Lessons of Conquest

It’s more than a quarter-century since the Berlin Wall came down. We now take it for granted that it happened, assume it was inevitable that it would happen, and forget that some people helped bring about victory in the Cold War while others sought to impede their efforts.

As Joseph Bottum explains elsewhere in this issue, the late Robert Conquest was decidedly in the first category. He told the truth about the Soviet Union when doing so wasn’t fashionable. He helped educate and guide two politicians who weren’t afraid of the derision of their supposed intellectual and cultural betters, Margaret Thatcher and Ronald Reagan. When a second edition of his 1968 classic, The Great Terror, was to be issued in 1990, his publisher asked him to come up with a new title. His friend Kingsley Amis is reputed to have suggested I Told You So, You F—ing Fools.

There were lots of Cold War fools. Some were senators, like Joe Biden and John Kerry. Some were students and community organizers, like Barack Obama. They did not come to power in time to lose the Cold War. They did come to power in time to lose the Iraq war and preside over an extraordinary diminution of U.S. power and stature in the post-9/11 world.

In 1992, Conquest wrote that the lessons of the 20th century “have not yet been learned, or not adequately so.” Nor have they been learned since. Conquest lamented the “massive reality denial” that prevented many from having a clear-eyed view of Soviet communism. But the denial of reality embodied in the Iran deal is the latter-day cousin of the denial of reality with respect to the Soviet Union.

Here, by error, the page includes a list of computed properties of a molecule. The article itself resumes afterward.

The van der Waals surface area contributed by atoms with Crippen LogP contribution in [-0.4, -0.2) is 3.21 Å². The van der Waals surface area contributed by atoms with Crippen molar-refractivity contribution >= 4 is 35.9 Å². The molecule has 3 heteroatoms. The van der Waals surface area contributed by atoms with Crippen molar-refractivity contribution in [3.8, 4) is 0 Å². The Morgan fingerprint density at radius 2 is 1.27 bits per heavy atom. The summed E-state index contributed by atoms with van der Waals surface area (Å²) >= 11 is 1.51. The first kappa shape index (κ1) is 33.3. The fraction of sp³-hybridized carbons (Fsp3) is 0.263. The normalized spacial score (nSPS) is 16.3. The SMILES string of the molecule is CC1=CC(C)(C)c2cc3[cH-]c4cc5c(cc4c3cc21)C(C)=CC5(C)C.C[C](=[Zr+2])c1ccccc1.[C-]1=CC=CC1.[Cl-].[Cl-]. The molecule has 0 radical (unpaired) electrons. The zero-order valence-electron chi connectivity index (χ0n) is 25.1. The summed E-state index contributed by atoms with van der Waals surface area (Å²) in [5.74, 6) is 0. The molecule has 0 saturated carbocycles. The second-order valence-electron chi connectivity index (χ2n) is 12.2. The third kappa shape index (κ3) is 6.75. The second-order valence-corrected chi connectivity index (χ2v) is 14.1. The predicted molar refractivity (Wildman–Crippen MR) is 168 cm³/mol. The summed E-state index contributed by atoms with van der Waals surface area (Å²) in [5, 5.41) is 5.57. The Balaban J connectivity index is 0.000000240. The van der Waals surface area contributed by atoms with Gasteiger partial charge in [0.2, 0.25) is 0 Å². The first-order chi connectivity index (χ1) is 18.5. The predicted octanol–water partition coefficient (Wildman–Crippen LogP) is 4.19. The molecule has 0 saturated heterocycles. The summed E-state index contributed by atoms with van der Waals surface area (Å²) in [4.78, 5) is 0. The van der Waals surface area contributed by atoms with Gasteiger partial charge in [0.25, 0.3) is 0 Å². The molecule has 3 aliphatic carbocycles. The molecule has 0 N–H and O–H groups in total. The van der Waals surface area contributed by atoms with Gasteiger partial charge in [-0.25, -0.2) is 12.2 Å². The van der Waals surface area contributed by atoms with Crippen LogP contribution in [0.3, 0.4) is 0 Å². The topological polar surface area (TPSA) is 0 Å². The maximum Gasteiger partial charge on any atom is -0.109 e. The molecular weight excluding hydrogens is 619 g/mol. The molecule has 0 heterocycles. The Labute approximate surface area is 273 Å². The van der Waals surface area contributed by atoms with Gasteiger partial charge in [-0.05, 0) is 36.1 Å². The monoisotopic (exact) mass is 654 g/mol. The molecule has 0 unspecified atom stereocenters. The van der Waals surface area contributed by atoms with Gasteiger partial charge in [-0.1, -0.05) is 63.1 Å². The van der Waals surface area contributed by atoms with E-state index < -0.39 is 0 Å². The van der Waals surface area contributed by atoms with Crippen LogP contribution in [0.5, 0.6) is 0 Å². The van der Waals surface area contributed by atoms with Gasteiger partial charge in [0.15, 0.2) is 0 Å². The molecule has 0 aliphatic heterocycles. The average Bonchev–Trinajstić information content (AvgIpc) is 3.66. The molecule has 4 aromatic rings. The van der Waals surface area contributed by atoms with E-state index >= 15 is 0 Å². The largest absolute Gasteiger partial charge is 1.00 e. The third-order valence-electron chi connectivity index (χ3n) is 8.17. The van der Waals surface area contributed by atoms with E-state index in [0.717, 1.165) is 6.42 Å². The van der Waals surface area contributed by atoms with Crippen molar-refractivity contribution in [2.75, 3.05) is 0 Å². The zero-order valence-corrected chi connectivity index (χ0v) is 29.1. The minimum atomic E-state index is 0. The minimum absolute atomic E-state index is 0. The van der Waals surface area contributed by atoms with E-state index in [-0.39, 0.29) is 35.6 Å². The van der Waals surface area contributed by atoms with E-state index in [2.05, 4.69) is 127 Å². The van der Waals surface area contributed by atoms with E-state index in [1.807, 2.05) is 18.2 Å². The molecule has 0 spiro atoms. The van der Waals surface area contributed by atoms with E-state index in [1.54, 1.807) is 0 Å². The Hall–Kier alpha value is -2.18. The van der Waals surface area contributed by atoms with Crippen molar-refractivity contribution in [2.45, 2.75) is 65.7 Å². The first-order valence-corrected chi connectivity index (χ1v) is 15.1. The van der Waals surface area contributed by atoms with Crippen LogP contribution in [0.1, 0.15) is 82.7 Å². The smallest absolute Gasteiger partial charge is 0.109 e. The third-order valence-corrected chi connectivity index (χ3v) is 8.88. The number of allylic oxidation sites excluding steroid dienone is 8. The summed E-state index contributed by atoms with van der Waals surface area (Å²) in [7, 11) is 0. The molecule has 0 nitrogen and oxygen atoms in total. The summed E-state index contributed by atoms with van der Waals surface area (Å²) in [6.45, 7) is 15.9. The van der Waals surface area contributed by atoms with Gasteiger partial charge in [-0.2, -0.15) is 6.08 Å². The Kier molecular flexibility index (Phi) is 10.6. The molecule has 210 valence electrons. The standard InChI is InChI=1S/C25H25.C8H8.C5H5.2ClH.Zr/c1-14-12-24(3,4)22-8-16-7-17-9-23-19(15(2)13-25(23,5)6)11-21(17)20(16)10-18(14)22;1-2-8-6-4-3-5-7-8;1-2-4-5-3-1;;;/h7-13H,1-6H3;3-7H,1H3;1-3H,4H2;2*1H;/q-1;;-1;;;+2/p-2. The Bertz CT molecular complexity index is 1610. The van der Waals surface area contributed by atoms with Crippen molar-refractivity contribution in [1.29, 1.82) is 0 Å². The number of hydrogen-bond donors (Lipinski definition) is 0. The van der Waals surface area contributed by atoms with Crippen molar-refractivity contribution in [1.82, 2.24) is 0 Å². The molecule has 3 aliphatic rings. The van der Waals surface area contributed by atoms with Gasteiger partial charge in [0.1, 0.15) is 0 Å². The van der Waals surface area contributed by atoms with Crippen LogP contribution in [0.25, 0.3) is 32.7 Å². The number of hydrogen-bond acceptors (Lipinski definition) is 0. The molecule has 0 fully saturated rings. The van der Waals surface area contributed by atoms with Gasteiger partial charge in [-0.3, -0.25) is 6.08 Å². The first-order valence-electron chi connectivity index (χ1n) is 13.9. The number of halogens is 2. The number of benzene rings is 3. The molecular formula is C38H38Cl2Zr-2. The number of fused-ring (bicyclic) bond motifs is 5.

It’s all there, after all—the wishful thinking, the belief that accommodation on the part of the West is all that is needed to make the world safer and that appeasement on the part of the West will produce peace. The resort to the same dishonest rhetoric is also there—the claim that to be tough-minded is to be a warmonger and that to insist on moral clarity and military strength is to beat the drums of war. Having chosen to remember nothing of the Cold War, especially nothing that would dent their amour propre, John Kerry and Barack Obama have learned nothing from the Cold War years. Conquest wouldn’t have expected them to.

But we are not simply putty in the hands of Barack Obama and John Kerry. We have a Congress that can act. In 1979, congressional opposition, led by men educated and inspired by Robert Conquest, doomed a bad arms-control deal with the Soviet Union and laid the groundwork for the election of Ronald Reagan, who reversed America’s course. Congress has an opportunity to follow in their footsteps today. It would be a fitting posthumous tribute to Robert Conquest.

 

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The Foreign Policy Initiative seeks to promote an active U.S. foreign policy committed to robust support for democratic allies, human rights, a strong American military equipped to meet the challenges of the 21st century, and strengthening America’s global economic competitiveness.
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